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Crossing Sub-Nationalist and Regionalist Lines: The Mainstreaming of Arguments in (Regional) Parliamentary Debates on Immigrant Integration

Federalism
Nationalism
Parliaments
Regionalism
Immigration
Qualitative Comparative Analysis
Catherine Xhardez
Concordia University
Catherine Xhardez
Concordia University

Abstract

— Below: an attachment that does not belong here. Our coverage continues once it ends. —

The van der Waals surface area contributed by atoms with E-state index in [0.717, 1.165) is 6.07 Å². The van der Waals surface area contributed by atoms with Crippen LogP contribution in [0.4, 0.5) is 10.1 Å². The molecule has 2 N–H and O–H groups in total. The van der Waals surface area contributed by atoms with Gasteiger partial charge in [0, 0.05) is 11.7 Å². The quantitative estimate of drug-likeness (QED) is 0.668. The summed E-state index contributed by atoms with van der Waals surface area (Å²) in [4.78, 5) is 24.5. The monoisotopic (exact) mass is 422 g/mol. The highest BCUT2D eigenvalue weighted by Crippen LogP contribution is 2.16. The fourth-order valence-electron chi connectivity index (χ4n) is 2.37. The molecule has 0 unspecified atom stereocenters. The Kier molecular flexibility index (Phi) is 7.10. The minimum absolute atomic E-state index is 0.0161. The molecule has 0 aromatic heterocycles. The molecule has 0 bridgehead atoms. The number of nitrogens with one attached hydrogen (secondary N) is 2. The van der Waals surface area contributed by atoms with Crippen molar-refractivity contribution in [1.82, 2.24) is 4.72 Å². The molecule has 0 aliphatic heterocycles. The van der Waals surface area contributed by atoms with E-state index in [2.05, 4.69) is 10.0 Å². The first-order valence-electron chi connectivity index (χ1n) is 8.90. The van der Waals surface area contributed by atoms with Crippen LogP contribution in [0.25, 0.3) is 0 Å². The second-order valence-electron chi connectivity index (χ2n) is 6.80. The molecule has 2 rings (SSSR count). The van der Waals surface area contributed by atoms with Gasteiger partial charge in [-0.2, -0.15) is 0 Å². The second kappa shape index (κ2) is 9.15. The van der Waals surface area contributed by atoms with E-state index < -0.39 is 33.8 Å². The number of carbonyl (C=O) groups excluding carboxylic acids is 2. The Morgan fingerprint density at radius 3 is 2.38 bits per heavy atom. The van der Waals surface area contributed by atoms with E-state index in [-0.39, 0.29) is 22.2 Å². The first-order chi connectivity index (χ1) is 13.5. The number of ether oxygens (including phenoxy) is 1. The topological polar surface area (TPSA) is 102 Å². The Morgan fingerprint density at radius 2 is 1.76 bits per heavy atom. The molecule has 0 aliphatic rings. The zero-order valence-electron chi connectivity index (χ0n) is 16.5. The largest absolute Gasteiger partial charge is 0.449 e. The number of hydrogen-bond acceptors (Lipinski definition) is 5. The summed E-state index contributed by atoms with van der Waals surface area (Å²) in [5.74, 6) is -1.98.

As subnational entities have become increasingly involved in designing policies related to immigration matters, the sub-state territorial level is crucial in understanding immigrant integration policymaking, especially in federal and multinational states. Indeed, multinational societies exhibit a complex setting for immigrant integration policies, as they are implemented in a political system already facing contestation over linguistic or cultural diversity or nationhood. For subnational communities, the arrival of newcomers represents both opportunities and challenges. On the one hand, immigrant integration might enhance the subnational community’s demographic, linguistic or political strength. On the other hand, it might also weaken its cultural or linguistic cohesion. As a consequence, political elites face a “dilemma” or “legitimation paradox”. Whereas political theorists have been concerned with the normative arguments in favor or against subnational immigration policies, this paper aims at empirically highlighting political actors’ motivations and concerns surrounding this dilemma. As such, it concentrates on two subnational communities, which have expressed themselves as nations and organized below the central state: Quebec in Canada and Flanders in Belgium. Focusing on the 1999-2014 timeframe and using discursive institutionalism, I identify the members of regional parliaments’ positions and their rhetoric on three dimensions of immigrant integration: demographic, linguistic, and cultural. By studying the political elites’ arguments, I explore the ideas and the arguments that lead to the adoption of integration policies. Contrary to other researches that have focused on anti-immigration parties’ and on sub-nationalist and regionalist parties’ positions (SNRP), my focus on all political elites’ political discourse allows me to show how ideas circulate and evolve through legislatures. My results run contrary to some expectations from immigration studies and federalism theory. I show that key arguments are mainly shared between political elites when it comes to the linguistic, demographic and cultural dimensions of immigrant integration.